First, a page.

In the examples you give without a pronoun, the possession is implied; there is only one mind that the subject of the clause can keep anything in, or have anything come to. There is also the possibility of usage where the statement refers to minds in general, and uses "mind" without a possessive pronoun to indicate that it is true of any mind, as in "A mind all logic is like a knife all blade."
edit: in response to user3738870's comment:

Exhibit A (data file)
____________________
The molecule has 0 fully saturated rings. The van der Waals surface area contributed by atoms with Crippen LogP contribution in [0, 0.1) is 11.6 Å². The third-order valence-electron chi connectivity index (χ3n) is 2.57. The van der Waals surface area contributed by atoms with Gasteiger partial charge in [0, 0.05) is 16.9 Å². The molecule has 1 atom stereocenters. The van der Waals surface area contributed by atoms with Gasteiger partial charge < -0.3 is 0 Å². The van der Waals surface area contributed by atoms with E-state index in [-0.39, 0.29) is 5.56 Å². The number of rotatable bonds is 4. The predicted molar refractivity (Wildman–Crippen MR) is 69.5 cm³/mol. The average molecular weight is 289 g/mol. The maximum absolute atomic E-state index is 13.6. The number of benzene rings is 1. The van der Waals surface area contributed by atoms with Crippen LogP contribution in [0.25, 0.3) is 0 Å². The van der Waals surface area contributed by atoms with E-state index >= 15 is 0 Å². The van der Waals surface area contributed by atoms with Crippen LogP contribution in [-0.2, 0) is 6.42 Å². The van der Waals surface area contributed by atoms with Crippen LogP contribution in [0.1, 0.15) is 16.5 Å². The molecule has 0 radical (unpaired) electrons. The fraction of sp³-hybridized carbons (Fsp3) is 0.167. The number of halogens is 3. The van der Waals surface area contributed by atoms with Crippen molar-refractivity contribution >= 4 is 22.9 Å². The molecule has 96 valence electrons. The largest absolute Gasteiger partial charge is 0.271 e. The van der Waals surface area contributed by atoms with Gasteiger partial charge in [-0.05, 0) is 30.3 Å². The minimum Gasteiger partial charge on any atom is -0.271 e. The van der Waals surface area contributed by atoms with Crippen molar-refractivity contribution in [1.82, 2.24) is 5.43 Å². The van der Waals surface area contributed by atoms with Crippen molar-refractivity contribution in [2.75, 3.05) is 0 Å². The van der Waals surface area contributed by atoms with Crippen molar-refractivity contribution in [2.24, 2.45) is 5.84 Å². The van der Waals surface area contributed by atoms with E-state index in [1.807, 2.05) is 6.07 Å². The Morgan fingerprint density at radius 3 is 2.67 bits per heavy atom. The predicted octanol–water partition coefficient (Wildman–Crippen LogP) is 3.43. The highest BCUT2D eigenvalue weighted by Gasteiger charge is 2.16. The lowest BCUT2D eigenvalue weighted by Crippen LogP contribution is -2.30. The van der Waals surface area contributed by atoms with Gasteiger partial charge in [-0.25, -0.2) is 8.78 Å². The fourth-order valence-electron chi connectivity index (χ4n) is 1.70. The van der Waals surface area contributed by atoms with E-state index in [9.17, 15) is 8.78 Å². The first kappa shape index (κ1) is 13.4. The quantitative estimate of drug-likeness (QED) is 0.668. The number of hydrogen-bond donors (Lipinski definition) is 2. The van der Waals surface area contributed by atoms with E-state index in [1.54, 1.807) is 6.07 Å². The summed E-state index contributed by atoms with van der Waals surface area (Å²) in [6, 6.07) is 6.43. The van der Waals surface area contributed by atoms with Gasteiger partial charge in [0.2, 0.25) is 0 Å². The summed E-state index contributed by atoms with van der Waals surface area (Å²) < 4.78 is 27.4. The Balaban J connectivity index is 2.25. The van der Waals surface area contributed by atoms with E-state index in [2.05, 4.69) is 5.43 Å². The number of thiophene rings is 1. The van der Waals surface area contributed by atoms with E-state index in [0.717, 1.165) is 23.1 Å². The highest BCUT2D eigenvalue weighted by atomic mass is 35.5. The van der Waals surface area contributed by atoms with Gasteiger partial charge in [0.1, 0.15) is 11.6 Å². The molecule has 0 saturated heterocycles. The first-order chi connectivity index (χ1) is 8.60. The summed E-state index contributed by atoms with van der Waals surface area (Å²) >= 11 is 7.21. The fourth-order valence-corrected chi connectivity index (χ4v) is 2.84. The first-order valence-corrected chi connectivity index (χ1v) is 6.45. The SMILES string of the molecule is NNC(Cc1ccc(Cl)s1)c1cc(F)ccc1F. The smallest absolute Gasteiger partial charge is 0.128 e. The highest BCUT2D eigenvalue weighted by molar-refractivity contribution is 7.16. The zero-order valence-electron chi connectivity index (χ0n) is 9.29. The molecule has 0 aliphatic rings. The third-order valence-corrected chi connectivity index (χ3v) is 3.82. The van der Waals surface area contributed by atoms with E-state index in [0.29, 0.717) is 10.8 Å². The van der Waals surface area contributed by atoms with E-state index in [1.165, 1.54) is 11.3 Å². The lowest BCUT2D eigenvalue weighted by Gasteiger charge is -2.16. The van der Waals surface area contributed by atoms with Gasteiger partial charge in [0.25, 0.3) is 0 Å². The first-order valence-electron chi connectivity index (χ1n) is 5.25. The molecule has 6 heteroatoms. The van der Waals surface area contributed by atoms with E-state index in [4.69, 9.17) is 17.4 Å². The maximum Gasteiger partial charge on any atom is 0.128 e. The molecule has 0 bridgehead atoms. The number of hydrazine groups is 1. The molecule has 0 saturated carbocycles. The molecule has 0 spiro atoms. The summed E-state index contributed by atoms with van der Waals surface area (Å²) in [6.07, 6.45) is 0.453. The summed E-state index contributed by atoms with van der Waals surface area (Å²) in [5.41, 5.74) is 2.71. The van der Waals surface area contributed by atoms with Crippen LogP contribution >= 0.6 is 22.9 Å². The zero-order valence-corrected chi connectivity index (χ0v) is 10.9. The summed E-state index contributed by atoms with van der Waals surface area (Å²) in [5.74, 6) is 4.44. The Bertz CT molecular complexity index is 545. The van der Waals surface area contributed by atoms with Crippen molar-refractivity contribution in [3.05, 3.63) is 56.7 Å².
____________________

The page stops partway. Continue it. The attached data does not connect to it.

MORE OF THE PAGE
I admit I do not know of any specific grammar rule dictating when it can and cannot be implied. My only theory is that, as you implied, all the phrases where it is implied are somewhat idiomatic; they are common phrases whose meaning is not perfectly clear from the meaning of the individual rules (I would consider your third example to be an idiom as well, although a less common one). Phrases like this often follow outdated rules or break the rules entirely; I assume this is the reason it is only natural in specific circumstances.